What to Do About November

I rarely light candles except at the dinner table or on birthday cakes and special occasions. But that 'little light of mine' tune has been noodling around in my brain all week. Maybe that means it's time to celebrate the ordinary goodness of  fall days and long November nights. So last night I lit a candle on the windowsill while I washed the dishes.  This morning I lit one at the breakfast table. (It helps that Chip is off deer hunting, and the dogs don't ask what I am doing.) When I blew the candles out I made a wish. One selfish one " I wish that I finish this new book on time,"  and one for the world,  "I wish we could all get along and solve our problems." I flicked the dash of spilled salt for my omelet over my left shoulder too, just in case. On our walk, I tossed one of the dogs' biscuits to the raven flapping along next to us and he gurgled back thanks in a language older than mine. 

I am going to practice another way to communicate, too. Beginning with haikus. 5-7-5 is doable. The other day, my granddaughters wanted to play charades, before we began we all practiced the hand signals -- " First word, two syllables, sounds like..." That's what I look like when I'm counting poetry beats on my fingers --  "First line, five syllables, how about, ' can-dle burn-ing bright?'" That's a cliche. No one is born a poet. It takes practice.

My friend the crime fiction writer John Straley composes a good Haiku every morning, and recently published the best of them in four seasonal volumes printed by Shorefast Editions of Juneau. This is from 100 Poems of Fall :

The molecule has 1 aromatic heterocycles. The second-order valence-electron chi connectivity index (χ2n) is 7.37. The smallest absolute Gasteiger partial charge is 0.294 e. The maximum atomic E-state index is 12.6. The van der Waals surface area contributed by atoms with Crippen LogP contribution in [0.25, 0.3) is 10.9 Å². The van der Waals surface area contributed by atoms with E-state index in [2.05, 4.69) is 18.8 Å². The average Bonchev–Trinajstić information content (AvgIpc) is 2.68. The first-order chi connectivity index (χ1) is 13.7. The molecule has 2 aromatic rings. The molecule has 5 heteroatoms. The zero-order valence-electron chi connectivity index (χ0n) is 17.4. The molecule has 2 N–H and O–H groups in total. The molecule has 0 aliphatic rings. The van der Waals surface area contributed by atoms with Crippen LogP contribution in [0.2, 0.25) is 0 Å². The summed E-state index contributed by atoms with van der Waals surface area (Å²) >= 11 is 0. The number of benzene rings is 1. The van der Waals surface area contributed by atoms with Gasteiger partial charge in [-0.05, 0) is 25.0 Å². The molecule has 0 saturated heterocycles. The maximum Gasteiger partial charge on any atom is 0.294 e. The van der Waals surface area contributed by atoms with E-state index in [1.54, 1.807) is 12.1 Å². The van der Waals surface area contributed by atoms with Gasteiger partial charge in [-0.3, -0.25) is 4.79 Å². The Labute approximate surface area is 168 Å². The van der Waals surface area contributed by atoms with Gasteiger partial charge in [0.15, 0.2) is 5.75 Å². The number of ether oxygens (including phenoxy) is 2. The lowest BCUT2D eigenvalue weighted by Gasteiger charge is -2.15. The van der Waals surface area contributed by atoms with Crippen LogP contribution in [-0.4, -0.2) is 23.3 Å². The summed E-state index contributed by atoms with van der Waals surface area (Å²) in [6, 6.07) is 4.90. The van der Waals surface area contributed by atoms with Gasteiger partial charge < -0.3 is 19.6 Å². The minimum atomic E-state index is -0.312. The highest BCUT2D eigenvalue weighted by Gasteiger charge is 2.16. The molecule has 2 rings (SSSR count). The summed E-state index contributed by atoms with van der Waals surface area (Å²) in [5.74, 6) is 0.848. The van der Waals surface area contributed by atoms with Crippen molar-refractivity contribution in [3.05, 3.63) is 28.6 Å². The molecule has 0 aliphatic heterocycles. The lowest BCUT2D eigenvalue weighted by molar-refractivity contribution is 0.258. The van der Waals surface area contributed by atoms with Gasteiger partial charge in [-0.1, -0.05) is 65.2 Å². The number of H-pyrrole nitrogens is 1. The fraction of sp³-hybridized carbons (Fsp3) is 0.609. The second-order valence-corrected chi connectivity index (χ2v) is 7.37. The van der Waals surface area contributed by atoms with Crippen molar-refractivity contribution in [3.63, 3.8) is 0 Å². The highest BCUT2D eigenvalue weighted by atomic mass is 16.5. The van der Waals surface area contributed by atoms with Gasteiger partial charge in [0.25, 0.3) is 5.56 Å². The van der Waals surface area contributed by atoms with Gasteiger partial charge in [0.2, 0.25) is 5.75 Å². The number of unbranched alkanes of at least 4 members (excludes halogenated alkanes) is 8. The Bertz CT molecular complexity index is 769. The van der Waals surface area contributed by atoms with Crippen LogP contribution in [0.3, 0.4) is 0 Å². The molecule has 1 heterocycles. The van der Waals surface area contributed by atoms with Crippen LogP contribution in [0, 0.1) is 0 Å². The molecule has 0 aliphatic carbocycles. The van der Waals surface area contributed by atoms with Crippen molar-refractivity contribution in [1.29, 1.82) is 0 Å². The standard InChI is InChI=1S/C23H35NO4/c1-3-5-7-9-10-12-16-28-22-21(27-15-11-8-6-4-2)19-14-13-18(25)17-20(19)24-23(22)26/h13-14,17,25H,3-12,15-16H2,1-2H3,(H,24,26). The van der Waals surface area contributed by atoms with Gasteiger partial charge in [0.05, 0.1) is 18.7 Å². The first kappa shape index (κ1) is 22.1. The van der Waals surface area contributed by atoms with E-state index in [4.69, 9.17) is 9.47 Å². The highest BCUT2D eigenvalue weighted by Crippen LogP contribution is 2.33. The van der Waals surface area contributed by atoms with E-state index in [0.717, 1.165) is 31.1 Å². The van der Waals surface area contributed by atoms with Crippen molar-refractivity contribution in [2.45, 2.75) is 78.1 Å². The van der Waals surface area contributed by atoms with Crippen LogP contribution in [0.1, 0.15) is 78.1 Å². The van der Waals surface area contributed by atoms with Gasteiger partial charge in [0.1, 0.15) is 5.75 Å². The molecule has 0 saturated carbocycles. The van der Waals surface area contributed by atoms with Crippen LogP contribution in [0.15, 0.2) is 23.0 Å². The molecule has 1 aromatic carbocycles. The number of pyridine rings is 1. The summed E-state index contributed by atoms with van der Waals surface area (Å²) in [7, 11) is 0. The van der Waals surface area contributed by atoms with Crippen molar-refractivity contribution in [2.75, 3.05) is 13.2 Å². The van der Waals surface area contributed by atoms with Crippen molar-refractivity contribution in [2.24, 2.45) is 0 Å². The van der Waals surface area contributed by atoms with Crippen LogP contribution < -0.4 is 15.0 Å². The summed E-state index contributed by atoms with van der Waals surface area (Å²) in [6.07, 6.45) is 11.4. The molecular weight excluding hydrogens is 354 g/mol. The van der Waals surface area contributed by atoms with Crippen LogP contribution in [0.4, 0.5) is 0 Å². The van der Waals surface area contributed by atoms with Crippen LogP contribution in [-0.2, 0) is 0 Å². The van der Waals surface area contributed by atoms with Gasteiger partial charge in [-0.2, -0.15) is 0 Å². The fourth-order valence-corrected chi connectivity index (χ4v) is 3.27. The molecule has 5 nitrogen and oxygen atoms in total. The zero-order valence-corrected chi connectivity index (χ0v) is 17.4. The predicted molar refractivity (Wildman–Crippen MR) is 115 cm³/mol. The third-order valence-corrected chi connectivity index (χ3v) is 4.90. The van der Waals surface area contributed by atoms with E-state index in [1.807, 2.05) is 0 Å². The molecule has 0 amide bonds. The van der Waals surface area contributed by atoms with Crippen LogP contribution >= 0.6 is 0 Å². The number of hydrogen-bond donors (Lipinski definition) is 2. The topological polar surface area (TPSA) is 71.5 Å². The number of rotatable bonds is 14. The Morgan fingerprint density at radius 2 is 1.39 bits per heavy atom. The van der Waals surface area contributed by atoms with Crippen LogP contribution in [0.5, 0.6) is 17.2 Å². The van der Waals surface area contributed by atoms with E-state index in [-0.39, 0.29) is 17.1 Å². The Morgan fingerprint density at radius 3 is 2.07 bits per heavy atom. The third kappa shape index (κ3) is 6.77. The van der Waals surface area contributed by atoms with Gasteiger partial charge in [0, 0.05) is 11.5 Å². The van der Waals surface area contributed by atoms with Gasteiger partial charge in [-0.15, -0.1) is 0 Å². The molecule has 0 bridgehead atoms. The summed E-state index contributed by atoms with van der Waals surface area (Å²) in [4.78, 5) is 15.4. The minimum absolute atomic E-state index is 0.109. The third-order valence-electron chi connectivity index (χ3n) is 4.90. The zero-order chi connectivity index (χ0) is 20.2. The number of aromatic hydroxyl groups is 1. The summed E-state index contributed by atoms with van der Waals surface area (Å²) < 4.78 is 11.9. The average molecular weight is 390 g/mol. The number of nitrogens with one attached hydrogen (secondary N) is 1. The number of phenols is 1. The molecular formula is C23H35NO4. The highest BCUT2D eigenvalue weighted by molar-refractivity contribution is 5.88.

In the morning

the world was quiet with snow.

Election day...gone.

Here's another one I really like:

Everything not tied down,

will blow away


I was so inspired after John's reading in Juneau last month, that I re-homed an Olivetti Lettera 32 typewriter to help me write, and think, differently. (She is not and never will be connected to the internet, which is a huge part of her charm.) Olive, as I call her, is four or five years younger than I am, and as sturdy and well maintained, with about the same amount  of wear and tear-- and loose screws. (Just a couple, and like mine, they can be adjusted.) She's from Italy originally, but her past is a mystery. I wonder whose hands have tapped up and down the steep steps of her keyboard? And what they wrote about-- have I read any of it? Possibly. Cormac McCarthy used one of Olive's relatives to compose his first novel. I love the conviction it takes to plant each letter, striking skin to metal, metal to ribbon, ink to paper, to physically make a word and then a sentence and on to the next line with a kind of square dance move-- that wrist flicking zing and ping of the carriage.

All I have to do is figure out how to write like a piano player and pull it all together.

jjj kkk jjj kkk jjj kkk lll kkk lll jjj ;;;

It may take a while. Olive is teaching me to type, beginning with my right hand.  But I'm also learning to adjust my eyes to the light-- inside and out--  as I do this, and that time is well spent.

In the preface of Poems of Fall John quotes Rilke, who says all this much better than I do:

Whoever you are: some

evening take a step

out of  your house, which

you know so well.

Enormous space is near, your

house lies where it begins,

Whoever you are.




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